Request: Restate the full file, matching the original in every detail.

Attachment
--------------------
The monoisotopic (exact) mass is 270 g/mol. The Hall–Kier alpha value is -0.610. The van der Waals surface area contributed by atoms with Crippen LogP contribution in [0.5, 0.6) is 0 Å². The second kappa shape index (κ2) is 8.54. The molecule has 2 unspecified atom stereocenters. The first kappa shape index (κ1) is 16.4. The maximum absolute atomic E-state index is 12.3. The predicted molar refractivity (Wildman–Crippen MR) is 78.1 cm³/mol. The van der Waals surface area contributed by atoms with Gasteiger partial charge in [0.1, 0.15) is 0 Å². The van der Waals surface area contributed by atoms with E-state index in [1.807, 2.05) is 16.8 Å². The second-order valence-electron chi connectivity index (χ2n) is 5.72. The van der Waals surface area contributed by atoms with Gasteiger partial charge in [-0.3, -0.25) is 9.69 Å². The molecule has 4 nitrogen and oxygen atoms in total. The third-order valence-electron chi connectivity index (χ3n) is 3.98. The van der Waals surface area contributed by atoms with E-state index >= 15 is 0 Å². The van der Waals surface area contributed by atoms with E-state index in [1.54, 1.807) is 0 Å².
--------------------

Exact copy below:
The monoisotopic (exact) mass is 270 g/mol. The Hall–Kier alpha value is -0.610. The van der Waals surface area contributed by atoms with Crippen LogP contribution in [0.5, 0.6) is 0 Å². The second kappa shape index (κ2) is 8.54. The molecule has 2 unspecified atom stereocenters. The first kappa shape index (κ1) is 16.4. The maximum absolute atomic E-state index is 12.3. The predicted molar refractivity (Wildman–Crippen MR) is 78.1 cm³/mol. The van der Waals surface area contributed by atoms with Gasteiger partial charge in [0.1, 0.15) is 0 Å². The van der Waals surface area contributed by atoms with E-state index in [1.807, 2.05) is 16.8 Å². The second-order valence-electron chi connectivity index (χ2n) is 5.72. The van der Waals surface area contributed by atoms with Gasteiger partial charge in [-0.3, -0.25) is 9.69 Å². The molecule has 4 nitrogen and oxygen atoms in total. The third-order valence-electron chi connectivity index (χ3n) is 3.98. The van der Waals surface area contributed by atoms with E-state index >= 15 is 0 Å². The van der Waals surface area contributed by atoms with E-state index in [1.54, 1.807) is 0 Å².